I look forward to hosting you at my tiny home. Look me up on the web, at www.baysidebungalow.com or book directly through Airbnb.

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By Brittany Yunker — September 3, 2013


Filed under: Home Rentals 
  • Deborah Turner

    I love your tumble weed, It looks like you have right much room.

  • JulieB

    It is so cute. I live on the east coast, but maybe with some planning I can rent your beautiful house some time. I love it!

  • Mike Cra

    Wonder if anyone knows about east coast and south. Considering building one, taking to Hilton Head/Bluffton area or Destin/Panama Beach areas, out in the rural areas and parking on my own lot(to be purchased). What will “the powers that be” have to say to us? Easy to overcome or same problems any mobile home might run into.

    • Penny

      Hey Mike,
      I live in SC too and have pondered the same questions. I imagine if you dont need a septic (compost toilet) I dont think anyone would bother you. If you do, I might suggest putting up a small building on your land and have the septic and water hooked into that, this will get you the permits and inspections needed, then when you are on your land hook your tiny home to it.
      Good luck!! PennyP in sc

  • erecon67

    I Love This!!!!!!

  • R.Mervau

    What a wonderful read and congratulations on your build. It’s great to see that you went and found the skills that so many others of my generation see as lacking in the newer generations. A testament to “kills are not born, they are found”! And just remember folks when doing your small house project, check with local zoning/building codes for the minimum size requirements. Some local ordinances require a minimum size, which is arcane and draconian… but what a great Job Brittany! Way to go!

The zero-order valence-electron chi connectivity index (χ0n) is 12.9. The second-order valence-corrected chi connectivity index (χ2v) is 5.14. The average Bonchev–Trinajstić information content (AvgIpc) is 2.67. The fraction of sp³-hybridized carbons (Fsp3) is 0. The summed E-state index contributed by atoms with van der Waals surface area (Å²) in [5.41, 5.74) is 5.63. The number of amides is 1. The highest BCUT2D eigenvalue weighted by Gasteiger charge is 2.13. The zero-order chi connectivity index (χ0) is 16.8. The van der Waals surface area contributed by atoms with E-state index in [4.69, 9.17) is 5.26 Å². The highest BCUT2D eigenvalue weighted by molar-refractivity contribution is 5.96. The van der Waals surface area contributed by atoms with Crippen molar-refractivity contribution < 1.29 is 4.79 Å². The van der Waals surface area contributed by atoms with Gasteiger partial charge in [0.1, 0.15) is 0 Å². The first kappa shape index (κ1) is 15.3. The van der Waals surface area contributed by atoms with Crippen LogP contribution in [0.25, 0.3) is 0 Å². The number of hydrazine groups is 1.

Rog
    ( a slightly experienced one from one of those “other generations)

    good Job

    • newsies2

      This is the problem. Many local ordinances have rule and regulated this type of structure out of existence. Rural areas where you own land, is probably about the only areas where one could still have a tiny house.

  • John Carollo

    As I enter my “golden years” I find myself more and more drawn to the simplicity of down-sized life these Tumbleweed homes offer. Thank you for your honest portrayal of what life simplified really means.

  • Done by Forty

    This is easily one of my favorite tiny homes, and I think it’s a savvy business idea too to rent it out. What a great way to help others experience what it’s like to live in a tiny home prior to taking the plunge themselves.

  • john_c47

    What I don’t get is the toilet, shower water, electricity and heating/cooling, and what’s needed to pull it around to a location and where it can be placed.

  • Sistah Sunshine

    OMG. LOVE it! So glad to hear you built it by yourself. That gives me hope that I can do the same!

  • Lori Trueblood

    I Love it! Would love to see this little home. Thanks for sharing it with all of us!